Sabbatical gives time for new compositions
Theory professor and department chair Brian S. Wilson returns from his Winter 2014 sabbatical with a suitcase, or at least, laptop, of new compositions. Wilson spent a month in San Ramon, Costa Rica, as composer in residence at the town El Sistema music school. As a volunteer for the national music education program, SINEM, he gave composition lessons, conducted the choir and orchestra and performed with the jazz ensemble. Piano instructor Alvaro Rojas Espinoza said, “Our choir conductor, Carmen, is very motivated since Dr. Wilson arrived. The students are very motivated also.” During his residency Wilson completed six works, among them Guanabana, inspired by the local fruit and premiered by the SSU Faculty Jazz Ensemble during Schroeder opening weekend.
Wilson spent the winter months in Latvia and Estonia where saxophonist Ryszard Zoledziewski commissioned Nocturne for alto saxophone and piano. Zoledziewski will premiere the work in his home country of Poland, where it has been published by Contra Publishers. Other new publications include Aamer August and Estonian Folk Song Suite for band, commissioned by and dedicated to the students at the Music School in Viljandii, Estonia and their fine conductor Bert Langolier.
In honor of the opening of Schroeder Hall, Wilson composed Stood the Seraphim, a fanfare for brass choir and organ. He conducted the August 24 premiere by the university brass ensemble with guest organist Julian Wachner. The work was repeated on November 16 in Schroeder Hall.
During a retreat in the Roquefère region of southern France, Brian revised his opera Agamemnon, which was performed in Schroeder Hall on November 14. On November 25 the Trio Ariadne performed The Mixed Multitude, a quintet for violin, cello, clarinet, horn and piano, with Jenny Cho, violin, and Alex Camphouse, horn. Visit Brian's website for his full catalog.
Living the dream
Kudos to Studio Trumpet instructor Dave Len Scott who spent the summer of 2014 playing with drummer Tommy Igoe's Groove Conspiracy at Yoshi’s in San Francisco. The engagement, touted as the most popular weekly music event in the city, culminated in the recording of the Tommy Igoe Groove Conspiracy CD, released on September 23.
“Tommy’s tough. He has that New York vibe,” says Dave. “It’s like a breath of fresh air.” The group that Igoe – winner of this year’s Modern Drummer Readers Poll – calls “a rock band in a jazz band’s body” features such veteran players as Tom Politzer on tenor sax (Tower of Power); Marc Russo, alto sax (Aretha Franklin, Doobie Brothers); Chrissi Poland, vocals (Sting, Nile Rogers); Drew Zingg, guitar (Steely Dan); Karl Perazzo, percussion (Santana) and Tony Linsday, vocals (Santana).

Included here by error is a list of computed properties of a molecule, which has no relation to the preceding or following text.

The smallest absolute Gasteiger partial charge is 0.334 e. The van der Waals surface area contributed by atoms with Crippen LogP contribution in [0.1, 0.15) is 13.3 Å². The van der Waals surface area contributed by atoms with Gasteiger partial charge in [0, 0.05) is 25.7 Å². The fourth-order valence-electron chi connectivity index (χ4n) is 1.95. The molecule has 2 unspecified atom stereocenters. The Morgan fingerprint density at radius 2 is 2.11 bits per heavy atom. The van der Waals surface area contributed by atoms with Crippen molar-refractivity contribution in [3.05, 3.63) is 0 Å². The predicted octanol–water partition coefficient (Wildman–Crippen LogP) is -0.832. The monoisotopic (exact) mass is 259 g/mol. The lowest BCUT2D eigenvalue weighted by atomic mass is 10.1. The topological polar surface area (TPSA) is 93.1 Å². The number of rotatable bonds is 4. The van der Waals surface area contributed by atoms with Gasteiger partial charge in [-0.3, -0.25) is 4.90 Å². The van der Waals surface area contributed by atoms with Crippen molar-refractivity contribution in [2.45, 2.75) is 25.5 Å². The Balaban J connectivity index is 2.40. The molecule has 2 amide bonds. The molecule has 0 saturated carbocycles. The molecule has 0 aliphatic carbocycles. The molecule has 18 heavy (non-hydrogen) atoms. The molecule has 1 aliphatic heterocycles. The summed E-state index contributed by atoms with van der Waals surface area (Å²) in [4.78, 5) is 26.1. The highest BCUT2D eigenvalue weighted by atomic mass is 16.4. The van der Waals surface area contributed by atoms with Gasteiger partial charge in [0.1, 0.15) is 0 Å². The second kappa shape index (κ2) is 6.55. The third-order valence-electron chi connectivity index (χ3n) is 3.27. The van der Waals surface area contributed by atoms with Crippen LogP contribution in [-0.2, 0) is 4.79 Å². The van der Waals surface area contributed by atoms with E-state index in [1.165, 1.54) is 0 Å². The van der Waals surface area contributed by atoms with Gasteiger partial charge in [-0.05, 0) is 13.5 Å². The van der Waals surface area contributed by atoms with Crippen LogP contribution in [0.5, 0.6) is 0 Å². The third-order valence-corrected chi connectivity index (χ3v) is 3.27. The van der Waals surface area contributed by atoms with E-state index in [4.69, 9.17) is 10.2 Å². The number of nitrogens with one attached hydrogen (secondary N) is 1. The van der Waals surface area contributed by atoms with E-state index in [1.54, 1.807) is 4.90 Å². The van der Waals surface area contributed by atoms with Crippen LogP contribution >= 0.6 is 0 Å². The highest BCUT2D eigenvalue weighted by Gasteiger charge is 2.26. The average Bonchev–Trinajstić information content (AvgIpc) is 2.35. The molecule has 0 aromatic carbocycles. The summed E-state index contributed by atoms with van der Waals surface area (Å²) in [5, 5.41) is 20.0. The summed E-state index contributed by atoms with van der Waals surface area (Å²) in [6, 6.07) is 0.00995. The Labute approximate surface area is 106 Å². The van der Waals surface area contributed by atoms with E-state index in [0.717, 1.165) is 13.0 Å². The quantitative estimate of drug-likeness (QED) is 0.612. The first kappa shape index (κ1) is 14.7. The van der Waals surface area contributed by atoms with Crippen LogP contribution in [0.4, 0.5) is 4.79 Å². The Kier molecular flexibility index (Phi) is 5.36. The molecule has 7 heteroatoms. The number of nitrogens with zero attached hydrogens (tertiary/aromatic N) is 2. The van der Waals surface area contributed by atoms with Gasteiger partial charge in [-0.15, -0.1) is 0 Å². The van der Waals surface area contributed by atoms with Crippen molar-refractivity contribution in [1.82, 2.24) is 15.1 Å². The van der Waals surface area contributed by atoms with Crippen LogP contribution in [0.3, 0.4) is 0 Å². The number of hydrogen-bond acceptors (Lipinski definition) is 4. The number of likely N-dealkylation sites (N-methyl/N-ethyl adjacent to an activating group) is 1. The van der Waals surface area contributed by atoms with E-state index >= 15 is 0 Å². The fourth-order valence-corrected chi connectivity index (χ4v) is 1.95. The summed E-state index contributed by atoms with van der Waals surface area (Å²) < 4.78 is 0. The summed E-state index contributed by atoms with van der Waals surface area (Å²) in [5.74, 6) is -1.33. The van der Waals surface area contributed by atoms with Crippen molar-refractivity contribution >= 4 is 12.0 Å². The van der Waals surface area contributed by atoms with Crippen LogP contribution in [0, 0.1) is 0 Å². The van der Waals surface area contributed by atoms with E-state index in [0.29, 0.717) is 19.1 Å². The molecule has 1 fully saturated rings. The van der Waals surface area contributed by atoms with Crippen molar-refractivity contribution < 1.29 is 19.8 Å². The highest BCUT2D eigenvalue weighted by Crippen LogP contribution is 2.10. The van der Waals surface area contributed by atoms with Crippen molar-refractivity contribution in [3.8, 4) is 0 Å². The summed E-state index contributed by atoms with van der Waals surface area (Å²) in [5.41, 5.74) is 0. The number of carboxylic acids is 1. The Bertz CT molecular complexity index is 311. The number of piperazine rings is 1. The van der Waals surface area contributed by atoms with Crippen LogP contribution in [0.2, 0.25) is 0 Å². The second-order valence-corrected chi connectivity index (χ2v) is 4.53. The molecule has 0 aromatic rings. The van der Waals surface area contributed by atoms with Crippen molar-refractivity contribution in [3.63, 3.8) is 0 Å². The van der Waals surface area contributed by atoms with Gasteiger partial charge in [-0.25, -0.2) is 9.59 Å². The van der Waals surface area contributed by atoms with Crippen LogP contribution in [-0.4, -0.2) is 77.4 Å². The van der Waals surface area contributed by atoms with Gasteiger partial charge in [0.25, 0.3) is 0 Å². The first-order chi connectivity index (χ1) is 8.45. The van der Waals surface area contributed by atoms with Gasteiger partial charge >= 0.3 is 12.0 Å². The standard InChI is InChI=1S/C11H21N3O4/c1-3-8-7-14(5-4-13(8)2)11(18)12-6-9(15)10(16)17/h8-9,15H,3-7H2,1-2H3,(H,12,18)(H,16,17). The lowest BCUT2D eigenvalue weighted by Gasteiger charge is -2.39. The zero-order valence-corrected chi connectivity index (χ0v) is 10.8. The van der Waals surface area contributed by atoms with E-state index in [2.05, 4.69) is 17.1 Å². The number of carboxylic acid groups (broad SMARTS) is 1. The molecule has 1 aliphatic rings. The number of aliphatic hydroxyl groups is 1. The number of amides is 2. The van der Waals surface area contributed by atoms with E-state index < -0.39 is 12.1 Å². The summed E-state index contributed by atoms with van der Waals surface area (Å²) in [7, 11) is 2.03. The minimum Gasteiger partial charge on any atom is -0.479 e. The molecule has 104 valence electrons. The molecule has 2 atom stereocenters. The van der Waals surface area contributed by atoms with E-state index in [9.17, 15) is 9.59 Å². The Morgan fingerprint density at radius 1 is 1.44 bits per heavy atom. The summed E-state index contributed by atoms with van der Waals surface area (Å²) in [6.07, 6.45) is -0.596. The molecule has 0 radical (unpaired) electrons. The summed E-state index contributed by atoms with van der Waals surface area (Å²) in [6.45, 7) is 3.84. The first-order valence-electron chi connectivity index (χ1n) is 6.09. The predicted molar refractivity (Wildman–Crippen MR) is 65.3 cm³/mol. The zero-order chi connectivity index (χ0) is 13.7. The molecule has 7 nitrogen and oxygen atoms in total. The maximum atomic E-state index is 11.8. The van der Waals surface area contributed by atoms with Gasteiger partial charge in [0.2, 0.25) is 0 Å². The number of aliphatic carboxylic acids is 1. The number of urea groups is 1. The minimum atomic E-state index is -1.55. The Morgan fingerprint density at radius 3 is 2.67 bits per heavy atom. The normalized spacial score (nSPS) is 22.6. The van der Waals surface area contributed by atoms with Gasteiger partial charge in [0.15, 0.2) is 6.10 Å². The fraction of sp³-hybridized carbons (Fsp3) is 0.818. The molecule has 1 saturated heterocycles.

Dave recalls one of the highlights of the experience when the "phenomenal" Doc Severinsen joined the band for an exclusive performance at SF JAZZ. The 87-year-old, Grammy-winning trumpeter formerly with Johnny Carson and The Tonight Show practices hours every day, Dave said.
Check out the Tommy Igoe Groove Conspiracy here – Dave’s on at :34!
Lynne Morrow guest conducts, records Brubeck CDs
Lynne Morrow, Opera and Musical Theatre program director, recently conducted the Fauré Requiem at Oakland’s Paramount Theatre with the Oakland East Bay Symphony. Lynne is the conductor of the Oakland Symphony Chorus, where her duties include preparing the singers for their regular appearances with the OEBS under music director Michael Morgan. Morrow dedicated her performance to the memory of her uncle, Charles Darden, who conducted the Oakland Symphony and San Francisco Symphony. “He was a great musician and an exemplar for me,” Morrow said. Lynne was named music director of the Oakland Symphony Chorus in 2005, the same year that she was picked to lead another Bay Area chorus, the Pacific Mozart Ensemble. PME under Lynne’s direction has recorded two CDs of Dave Brubeck’s choral music and in 2006 received a Grammy nomination for “Best Choral Performance” for its recording of Bernstein’s Mass. Currently, PME is commissioning two Cuban artists – composer Roberto Valera and dance master Manuel Suarez – to make a performance work called “To Cuba With Love.” Lynne launched the project with a trip to Cuba to learn folkloric dance movements.
Studio Instructors in Jazz
The music department welcomes pianist Ken Cook and trumpeter Dave Len Scott to its studio adjunct faculty.
Cook, who teaches jazz piano, studied at Boston’s Berklee College of Music, and received a master of music degree in jazz performance – piano from the New England Conservatory of Music. He has over 25 years of experience performing with jazz, blues, Latin, Brazilian, soul and funk bands. Ken has recorded with Michelle Willson (Evil Gal Blues), Bullseye Blues (Cool Christmas Tunes) and guitarist Bruce McLeod’s quartet.
Scott received a bachelor of music degree in instrumental music education from the University of Michigan and a master of music in trumpet performance from the University of Northern Colorado, Greeley. He studied trumpet with Armando Ghitalla of the Boston Symphony orchestra. Currently a faculty member at The JazzSchool in Berkeley, Scott is active as a trumpeter, pianist, jazz teacher, lecturer and trumpet teacher in jazz and classical styles.